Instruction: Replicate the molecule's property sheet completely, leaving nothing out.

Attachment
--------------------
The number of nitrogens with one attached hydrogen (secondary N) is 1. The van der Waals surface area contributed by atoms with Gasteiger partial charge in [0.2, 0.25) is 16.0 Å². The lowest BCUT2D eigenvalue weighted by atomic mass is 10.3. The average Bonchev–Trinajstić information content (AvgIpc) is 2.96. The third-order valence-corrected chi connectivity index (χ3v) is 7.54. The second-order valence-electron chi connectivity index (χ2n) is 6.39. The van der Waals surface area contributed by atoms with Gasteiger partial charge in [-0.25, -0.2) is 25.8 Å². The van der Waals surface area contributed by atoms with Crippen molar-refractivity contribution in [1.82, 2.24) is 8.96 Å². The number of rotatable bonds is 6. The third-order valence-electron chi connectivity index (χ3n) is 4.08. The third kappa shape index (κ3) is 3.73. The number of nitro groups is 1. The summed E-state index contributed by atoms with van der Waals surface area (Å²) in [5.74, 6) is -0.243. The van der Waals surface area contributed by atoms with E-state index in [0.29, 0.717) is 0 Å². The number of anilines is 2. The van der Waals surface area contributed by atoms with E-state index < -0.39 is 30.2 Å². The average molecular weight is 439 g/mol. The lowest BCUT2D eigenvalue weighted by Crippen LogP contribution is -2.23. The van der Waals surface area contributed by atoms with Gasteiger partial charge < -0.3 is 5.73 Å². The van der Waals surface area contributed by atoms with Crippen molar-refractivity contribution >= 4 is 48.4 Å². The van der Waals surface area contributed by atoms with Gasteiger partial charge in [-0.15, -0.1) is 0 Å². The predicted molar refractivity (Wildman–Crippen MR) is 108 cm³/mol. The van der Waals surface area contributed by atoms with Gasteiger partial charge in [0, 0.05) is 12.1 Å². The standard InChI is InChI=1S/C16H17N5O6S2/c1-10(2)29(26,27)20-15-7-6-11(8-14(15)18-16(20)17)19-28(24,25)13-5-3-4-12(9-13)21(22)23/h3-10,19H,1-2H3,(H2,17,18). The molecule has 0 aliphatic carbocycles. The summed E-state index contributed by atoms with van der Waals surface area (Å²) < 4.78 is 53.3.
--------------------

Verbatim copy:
The number of nitrogens with one attached hydrogen (secondary N) is 1. The van der Waals surface area contributed by atoms with Gasteiger partial charge in [0.2, 0.25) is 16.0 Å². The lowest BCUT2D eigenvalue weighted by atomic mass is 10.3. The average Bonchev–Trinajstić information content (AvgIpc) is 2.96. The third-order valence-corrected chi connectivity index (χ3v) is 7.54. The second-order valence-electron chi connectivity index (χ2n) is 6.39. The van der Waals surface area contributed by atoms with Gasteiger partial charge in [-0.25, -0.2) is 25.8 Å². The van der Waals surface area contributed by atoms with Crippen molar-refractivity contribution in [1.82, 2.24) is 8.96 Å². The number of rotatable bonds is 6. The third-order valence-electron chi connectivity index (χ3n) is 4.08. The third kappa shape index (κ3) is 3.73. The number of nitro groups is 1. The summed E-state index contributed by atoms with van der Waals surface area (Å²) in [5.74, 6) is -0.243. The van der Waals surface area contributed by atoms with E-state index in [0.29, 0.717) is 0 Å². The number of anilines is 2. The van der Waals surface area contributed by atoms with E-state index < -0.39 is 30.2 Å². The average molecular weight is 439 g/mol. The lowest BCUT2D eigenvalue weighted by Crippen LogP contribution is -2.23. The van der Waals surface area contributed by atoms with Gasteiger partial charge < -0.3 is 5.73 Å². The van der Waals surface area contributed by atoms with Crippen molar-refractivity contribution >= 4 is 48.4 Å². The van der Waals surface area contributed by atoms with Gasteiger partial charge in [-0.15, -0.1) is 0 Å². The predicted molar refractivity (Wildman–Crippen MR) is 108 cm³/mol. The van der Waals surface area contributed by atoms with Gasteiger partial charge in [0, 0.05) is 12.1 Å². The standard InChI is InChI=1S/C16H17N5O6S2/c1-10(2)29(26,27)20-15-7-6-11(8-14(15)18-16(20)17)19-28(24,25)13-5-3-4-12(9-13)21(22)23/h3-10,19H,1-2H3,(H2,17,18). The molecule has 0 aliphatic carbocycles. The summed E-state index contributed by atoms with van der Waals surface area (Å²) < 4.78 is 53.3.